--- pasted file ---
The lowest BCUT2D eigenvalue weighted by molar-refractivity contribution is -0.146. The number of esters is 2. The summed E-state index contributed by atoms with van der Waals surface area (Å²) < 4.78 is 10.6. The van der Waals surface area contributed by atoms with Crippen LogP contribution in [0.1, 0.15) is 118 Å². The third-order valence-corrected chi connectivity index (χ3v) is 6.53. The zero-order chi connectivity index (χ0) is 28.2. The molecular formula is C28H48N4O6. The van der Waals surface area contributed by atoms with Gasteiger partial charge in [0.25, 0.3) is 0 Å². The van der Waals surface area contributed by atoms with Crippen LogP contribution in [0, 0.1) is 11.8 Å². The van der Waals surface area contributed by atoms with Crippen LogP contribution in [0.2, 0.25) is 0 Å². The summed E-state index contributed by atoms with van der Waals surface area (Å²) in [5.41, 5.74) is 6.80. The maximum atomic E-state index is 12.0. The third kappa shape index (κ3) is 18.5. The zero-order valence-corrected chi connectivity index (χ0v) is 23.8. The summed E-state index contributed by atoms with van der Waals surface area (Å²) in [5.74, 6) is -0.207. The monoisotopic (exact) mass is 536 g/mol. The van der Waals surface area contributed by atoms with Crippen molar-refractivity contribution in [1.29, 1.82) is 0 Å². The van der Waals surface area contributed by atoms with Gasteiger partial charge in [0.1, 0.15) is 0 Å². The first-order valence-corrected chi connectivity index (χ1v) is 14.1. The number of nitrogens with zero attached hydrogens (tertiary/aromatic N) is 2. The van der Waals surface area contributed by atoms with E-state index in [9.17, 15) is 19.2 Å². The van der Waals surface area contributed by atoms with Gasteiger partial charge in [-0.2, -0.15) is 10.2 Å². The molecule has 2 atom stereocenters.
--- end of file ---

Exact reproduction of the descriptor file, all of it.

The lowest BCUT2D eigenvalue weighted by molar-refractivity contribution is -0.146. The number of esters is 2. The summed E-state index contributed by atoms with van der Waals surface area (Å²) < 4.78 is 10.6. The van der Waals surface area contributed by atoms with Crippen LogP contribution in [0.1, 0.15) is 118 Å². The third-order valence-corrected chi connectivity index (χ3v) is 6.53. The zero-order chi connectivity index (χ0) is 28.2. The molecular formula is C28H48N4O6. The van der Waals surface area contributed by atoms with Gasteiger partial charge in [0.25, 0.3) is 0 Å². The van der Waals surface area contributed by atoms with Crippen LogP contribution in [0, 0.1) is 11.8 Å². The van der Waals surface area contributed by atoms with Crippen LogP contribution in [0.2, 0.25) is 0 Å². The summed E-state index contributed by atoms with van der Waals surface area (Å²) in [5.41, 5.74) is 6.80. The maximum atomic E-state index is 12.0. The third kappa shape index (κ3) is 18.5. The zero-order valence-corrected chi connectivity index (χ0v) is 23.8. The summed E-state index contributed by atoms with van der Waals surface area (Å²) in [5.74, 6) is -0.207. The monoisotopic (exact) mass is 536 g/mol. The van der Waals surface area contributed by atoms with Crippen molar-refractivity contribution in [1.29, 1.82) is 0 Å². The van der Waals surface area contributed by atoms with Gasteiger partial charge in [0.1, 0.15) is 0 Å². The first-order valence-corrected chi connectivity index (χ1v) is 14.1. The number of nitrogens with zero attached hydrogens (tertiary/aromatic N) is 2. The van der Waals surface area contributed by atoms with E-state index in [9.17, 15) is 19.2 Å². The van der Waals surface area contributed by atoms with Gasteiger partial charge in [-0.2, -0.15) is 10.2 Å². The molecule has 2 atom stereocenters.